Unbundled legal services are a fancy label for a simple concept: buying legal services “a la carte.” Instead of buying a whole meal, for example, maybe you just want to order a side dish, or the main course without all the sides. Well, in a restaurant you would browse through the “a la carte” menu and pick what you want. The same thing is true for unbundled legal services. Most law firms are full service firms. They will prepare you documents, go to court for you and with you, propound and respond to discovery, engage in negotiations for you, etc. All that work generally comes at a very steep price – attorney’s fees at $200 or more per hour, paralegal fees at $100 or more per hour, legal assistant fees, secretary fees, postage, courier fees, parking fees, blah blah blah. It is like going to a five star hotel and charging everything to your room number – ordering room service, watching pay-per-view, getting that couples’ massage, and, yes, even cracking open the honor bar. It is wonderful until you get the bill. You faint, and when you come to, you cringe because you already pre-authorized them to charge your credit card.
For people who do not want or cannot afford the 5 star hotel treatment for their divorce, there are unbundled services. Instead of the full service approach to law, you can have your documents prepared for you. Or you can get help with discovery. Or you can have an attorney represent you at a court hearing. Or write a letter for you. Or all of the above. It is like a “pay as you go” plan because you can choose how much or how little you want an attorney to do for you. In California, unbundled services are catching on. Some divorce attorneys call them limited scope services, and if you have an attorney appear in court with you who is only engaged for that hearing, chances are, the attorney will be filing a “notice of limited scope representation” for that hearing only. This way, you can get the help you want for the individual hearing and not have to keep paying the attorney to show up for another hearing, or do anything else on your case. You will be able to take care of those things yourself and not have to pay a lot to do them because unlike the attorney, you work for yourself for free.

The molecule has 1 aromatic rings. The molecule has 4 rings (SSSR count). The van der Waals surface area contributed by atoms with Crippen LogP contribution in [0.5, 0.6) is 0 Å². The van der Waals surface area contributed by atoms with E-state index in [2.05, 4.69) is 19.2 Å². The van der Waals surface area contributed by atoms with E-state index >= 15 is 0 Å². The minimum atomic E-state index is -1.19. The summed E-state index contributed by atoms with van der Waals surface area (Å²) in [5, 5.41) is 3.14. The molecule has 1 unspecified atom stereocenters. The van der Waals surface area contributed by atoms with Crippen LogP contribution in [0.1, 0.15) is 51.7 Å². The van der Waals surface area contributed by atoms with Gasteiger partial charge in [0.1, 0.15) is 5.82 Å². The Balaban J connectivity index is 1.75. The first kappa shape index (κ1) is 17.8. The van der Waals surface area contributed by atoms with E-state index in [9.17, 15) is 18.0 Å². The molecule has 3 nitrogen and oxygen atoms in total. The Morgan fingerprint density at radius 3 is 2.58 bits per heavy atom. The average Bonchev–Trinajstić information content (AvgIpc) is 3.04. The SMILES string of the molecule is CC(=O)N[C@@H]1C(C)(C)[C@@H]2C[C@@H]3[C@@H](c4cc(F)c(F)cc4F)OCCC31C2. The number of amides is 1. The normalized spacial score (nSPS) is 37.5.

According to a divorce lawyer some people would consider the document preparation services offered by freelance paralegals aka LDA’s (legal document assistants) to be an unbundled legal service. Except that LDAs cannot practice law and what they offer is closer to a form-filling service. Even selecting a form to fill out is technically practicing law. If a person engages an LDA to prepare their documents, unless they give specific instructions as to what forms to use and what to put in the forms, then the LDA may run afoul of practicing law without a license. But people do use them. A lot. At their own risk.
As a cost-saving measure, unbundled legal services are great. If you are looking to keep the cost of your divorce down, you may consider using the services of a divorce mediator who is also an attorney (a “mediator/LDA” still cannot practice law). Attorney mediators such as myself can help people keep their legal costs low by charging discounted package prices for mediation services, which include document preparation and preparation of all the judgment forms. If you are interested in a flat fee divorce, just call my office and ask about my flat fee divorce mediation services.